Blood Deheparinization Using Immobilized Microbial Heparinase

Linhardt, Robert J.
Langer, R.
Cooney, C.L.
Galliher, P.M.
Flanagan, M.M.
Hoffberg, S.M.
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Biology , Chemistry and chemical biology , Chemical and biological engineering , Biomedical engineering
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Blood Deheparinization Using Immobilized Microbial Heparinase, R.J. Linhardt, R. Langer, C.L. Cooney, P.M. Galliher, M.M. Flanagan, S.M. Hoffberg, Proceedings of the Second World Congress of Chemical Engineering, Montreal, Canada, Vol. I, pp. 183-185, 1981.
Extracorporeal medical machines (e.g., artificial kidney, pump-oxygenator) perfused with blood have been an effective part of the therapeutic armamentarium for many years. These devices all rely on systemic heparinization to provide blood compatibility. Despite continuous efforts to improve anticoagulation techniques, many patients still develop coagulation abnormalities with the use of these devices (1,2,3). There is the prospect of even longer perfusion times with machines such as the membrane oxygenator. In such cases, the drawbacks of systemic heparinization are multiplied (4). A number of approaches have been attempted to solve this problem. These Include : 1) administration of compounds to neutralize heparin (5), 2) development of heparin substitutes (6), 3) bonding heparin (7-12) or other substances (13) to the extracorporeal device, and 4) development of new blood-compatible materials for construction of the extracorporeal device (14). In spite of these efforts, heparinization continues to be used extensively in all extracorporeal treatments and control of blood heparin levels remains a serious problem. We propose a new approach which would allow the full heparinization of the extracorporeal device yet which could enable elimination on-demand of heparin in the patient's bloodstream. This approach consists of a blood filter containing immobiized heparinase which could be placed at the effluent of any extracorporeal device (Figure 1). Such a filter could theoretically be used to eliminate heparin after it had served its purpose in the extracorporeal device and before it returned to the patient. In this report we discuss our efforts to develop such a filter. Our work has focused on several areas: 1) enzyme production, 2) enzyme purification, 3) characterization of heparinase, 4) immobilization of hepar1nase, and 5) 1n vitro testing of immobilized heparinase.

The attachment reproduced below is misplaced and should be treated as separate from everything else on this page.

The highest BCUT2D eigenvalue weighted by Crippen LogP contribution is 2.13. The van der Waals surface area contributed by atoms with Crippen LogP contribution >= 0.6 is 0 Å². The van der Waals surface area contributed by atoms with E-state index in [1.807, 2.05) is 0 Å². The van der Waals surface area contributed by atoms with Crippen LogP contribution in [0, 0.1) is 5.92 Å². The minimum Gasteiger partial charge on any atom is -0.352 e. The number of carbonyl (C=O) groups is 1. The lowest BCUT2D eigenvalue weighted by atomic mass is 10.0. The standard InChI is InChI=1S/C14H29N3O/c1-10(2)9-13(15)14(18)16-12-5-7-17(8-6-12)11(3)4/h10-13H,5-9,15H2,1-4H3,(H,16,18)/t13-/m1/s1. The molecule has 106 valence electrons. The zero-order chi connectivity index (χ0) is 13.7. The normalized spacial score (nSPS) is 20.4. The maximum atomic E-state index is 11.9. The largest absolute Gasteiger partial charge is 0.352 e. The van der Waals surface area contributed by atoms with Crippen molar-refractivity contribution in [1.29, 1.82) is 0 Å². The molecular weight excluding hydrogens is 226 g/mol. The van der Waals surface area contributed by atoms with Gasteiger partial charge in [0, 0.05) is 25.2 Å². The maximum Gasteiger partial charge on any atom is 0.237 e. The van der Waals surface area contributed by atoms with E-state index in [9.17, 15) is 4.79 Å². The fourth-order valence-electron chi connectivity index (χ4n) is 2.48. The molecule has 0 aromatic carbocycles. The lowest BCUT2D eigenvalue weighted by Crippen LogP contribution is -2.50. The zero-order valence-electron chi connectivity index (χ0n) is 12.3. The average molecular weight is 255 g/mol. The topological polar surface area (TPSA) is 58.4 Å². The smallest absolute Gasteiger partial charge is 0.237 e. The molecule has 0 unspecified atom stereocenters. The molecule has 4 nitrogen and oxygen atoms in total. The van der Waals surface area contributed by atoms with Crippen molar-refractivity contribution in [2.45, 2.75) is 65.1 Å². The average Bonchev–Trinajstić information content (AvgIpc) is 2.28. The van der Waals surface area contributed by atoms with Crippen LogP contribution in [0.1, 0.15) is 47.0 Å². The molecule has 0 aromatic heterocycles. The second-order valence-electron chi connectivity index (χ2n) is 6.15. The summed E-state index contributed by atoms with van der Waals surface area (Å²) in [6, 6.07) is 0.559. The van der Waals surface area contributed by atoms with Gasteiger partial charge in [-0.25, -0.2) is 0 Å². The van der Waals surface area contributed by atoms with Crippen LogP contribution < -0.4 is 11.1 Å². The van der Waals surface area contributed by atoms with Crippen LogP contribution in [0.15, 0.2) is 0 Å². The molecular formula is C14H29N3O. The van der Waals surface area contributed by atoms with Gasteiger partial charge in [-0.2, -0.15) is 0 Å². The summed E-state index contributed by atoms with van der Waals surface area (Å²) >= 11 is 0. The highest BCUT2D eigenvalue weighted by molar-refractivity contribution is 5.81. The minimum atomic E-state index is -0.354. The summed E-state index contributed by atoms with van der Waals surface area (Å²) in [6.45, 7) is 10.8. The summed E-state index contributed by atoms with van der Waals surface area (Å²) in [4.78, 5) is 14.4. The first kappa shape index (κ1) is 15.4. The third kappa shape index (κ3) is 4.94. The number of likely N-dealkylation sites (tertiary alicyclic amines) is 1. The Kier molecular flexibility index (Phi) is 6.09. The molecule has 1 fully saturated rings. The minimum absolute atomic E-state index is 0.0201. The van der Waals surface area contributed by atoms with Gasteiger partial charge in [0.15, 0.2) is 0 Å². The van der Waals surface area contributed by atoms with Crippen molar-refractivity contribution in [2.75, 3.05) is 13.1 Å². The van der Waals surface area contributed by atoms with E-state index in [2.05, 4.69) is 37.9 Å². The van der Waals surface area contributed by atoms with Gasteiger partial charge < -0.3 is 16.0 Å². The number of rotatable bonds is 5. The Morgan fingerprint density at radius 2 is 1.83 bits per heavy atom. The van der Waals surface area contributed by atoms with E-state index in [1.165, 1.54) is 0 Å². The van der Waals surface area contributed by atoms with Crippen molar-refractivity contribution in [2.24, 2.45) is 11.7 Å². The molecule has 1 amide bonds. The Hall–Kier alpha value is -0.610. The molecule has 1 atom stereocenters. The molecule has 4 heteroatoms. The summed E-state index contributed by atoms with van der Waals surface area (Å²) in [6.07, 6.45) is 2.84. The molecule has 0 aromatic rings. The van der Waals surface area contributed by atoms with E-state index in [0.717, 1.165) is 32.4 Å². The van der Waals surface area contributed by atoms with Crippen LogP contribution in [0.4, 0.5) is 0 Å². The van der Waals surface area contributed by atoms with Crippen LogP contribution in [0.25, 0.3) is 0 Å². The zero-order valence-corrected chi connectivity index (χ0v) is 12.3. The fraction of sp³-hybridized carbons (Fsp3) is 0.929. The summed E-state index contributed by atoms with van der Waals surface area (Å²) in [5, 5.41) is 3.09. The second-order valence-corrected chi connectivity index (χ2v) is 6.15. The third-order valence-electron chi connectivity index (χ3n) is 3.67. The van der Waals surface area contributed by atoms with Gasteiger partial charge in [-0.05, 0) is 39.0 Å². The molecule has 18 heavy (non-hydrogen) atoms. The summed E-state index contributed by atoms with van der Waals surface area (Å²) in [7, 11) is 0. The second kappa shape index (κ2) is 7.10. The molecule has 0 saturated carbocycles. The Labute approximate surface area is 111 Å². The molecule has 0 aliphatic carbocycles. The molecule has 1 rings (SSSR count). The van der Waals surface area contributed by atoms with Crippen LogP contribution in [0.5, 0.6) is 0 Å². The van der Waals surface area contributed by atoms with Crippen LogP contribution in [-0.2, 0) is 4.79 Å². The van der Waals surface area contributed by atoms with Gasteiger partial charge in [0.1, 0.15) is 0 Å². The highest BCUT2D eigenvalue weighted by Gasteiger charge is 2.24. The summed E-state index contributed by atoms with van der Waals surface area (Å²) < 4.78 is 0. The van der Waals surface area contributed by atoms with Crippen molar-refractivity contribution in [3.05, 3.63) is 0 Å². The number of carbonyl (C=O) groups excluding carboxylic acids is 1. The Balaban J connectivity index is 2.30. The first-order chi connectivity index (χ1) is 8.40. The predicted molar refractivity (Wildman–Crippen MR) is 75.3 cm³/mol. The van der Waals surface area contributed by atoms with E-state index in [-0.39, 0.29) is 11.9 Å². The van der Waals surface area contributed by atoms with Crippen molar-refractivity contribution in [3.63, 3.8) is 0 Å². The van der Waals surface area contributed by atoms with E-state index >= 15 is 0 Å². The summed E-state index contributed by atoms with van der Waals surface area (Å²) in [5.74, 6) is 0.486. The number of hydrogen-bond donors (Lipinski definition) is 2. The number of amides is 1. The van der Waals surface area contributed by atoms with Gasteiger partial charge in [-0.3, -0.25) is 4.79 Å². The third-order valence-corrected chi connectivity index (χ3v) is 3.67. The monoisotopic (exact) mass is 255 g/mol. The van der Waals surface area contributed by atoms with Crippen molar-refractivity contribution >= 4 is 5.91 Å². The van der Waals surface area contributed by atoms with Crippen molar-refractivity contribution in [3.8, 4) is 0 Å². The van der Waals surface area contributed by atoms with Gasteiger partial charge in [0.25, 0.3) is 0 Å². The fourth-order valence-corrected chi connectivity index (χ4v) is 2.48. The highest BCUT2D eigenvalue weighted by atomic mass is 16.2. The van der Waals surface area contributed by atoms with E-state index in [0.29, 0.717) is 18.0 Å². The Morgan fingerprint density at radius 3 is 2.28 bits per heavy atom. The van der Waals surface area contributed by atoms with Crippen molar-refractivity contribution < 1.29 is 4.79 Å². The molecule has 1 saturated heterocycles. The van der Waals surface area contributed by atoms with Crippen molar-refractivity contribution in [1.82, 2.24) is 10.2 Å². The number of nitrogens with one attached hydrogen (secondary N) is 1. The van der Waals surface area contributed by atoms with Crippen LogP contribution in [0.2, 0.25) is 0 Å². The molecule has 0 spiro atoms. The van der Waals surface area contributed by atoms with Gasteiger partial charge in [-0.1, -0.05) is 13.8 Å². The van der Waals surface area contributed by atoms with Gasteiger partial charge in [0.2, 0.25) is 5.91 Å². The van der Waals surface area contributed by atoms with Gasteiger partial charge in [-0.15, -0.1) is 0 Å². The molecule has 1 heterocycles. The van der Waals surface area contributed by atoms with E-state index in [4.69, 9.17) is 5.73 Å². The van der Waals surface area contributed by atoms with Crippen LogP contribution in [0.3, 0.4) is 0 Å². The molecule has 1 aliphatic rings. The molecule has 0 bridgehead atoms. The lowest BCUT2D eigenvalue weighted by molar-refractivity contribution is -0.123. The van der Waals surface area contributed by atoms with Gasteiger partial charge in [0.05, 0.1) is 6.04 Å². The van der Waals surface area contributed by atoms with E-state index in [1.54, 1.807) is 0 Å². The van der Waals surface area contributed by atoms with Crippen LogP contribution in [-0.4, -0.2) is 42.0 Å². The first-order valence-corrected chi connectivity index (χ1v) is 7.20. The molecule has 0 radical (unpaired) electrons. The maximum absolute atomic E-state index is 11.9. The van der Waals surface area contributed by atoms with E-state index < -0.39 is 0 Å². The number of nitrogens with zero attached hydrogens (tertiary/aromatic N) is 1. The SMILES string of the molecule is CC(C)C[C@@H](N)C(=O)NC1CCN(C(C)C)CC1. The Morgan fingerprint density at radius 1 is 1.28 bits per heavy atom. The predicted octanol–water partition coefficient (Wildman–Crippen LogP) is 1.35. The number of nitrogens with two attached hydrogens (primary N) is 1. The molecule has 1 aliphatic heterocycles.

Proceedings of the Second World Congress of Chemical Engineering, Montreal, Canada, Vol. I, pp. 183-185
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The Linhardt Research Labs.
The Shirley Ann Jackson, Ph.D. Center for Biotechnology and Interdisciplinary Studies (CBIS)
Canadian Society for Chemical Engineering
The Linhardt Research Labs Online Collection
Rensselaer Polytechnic Institute, Troy, NY
2nd [Second] World Congress of Chemical Engineering
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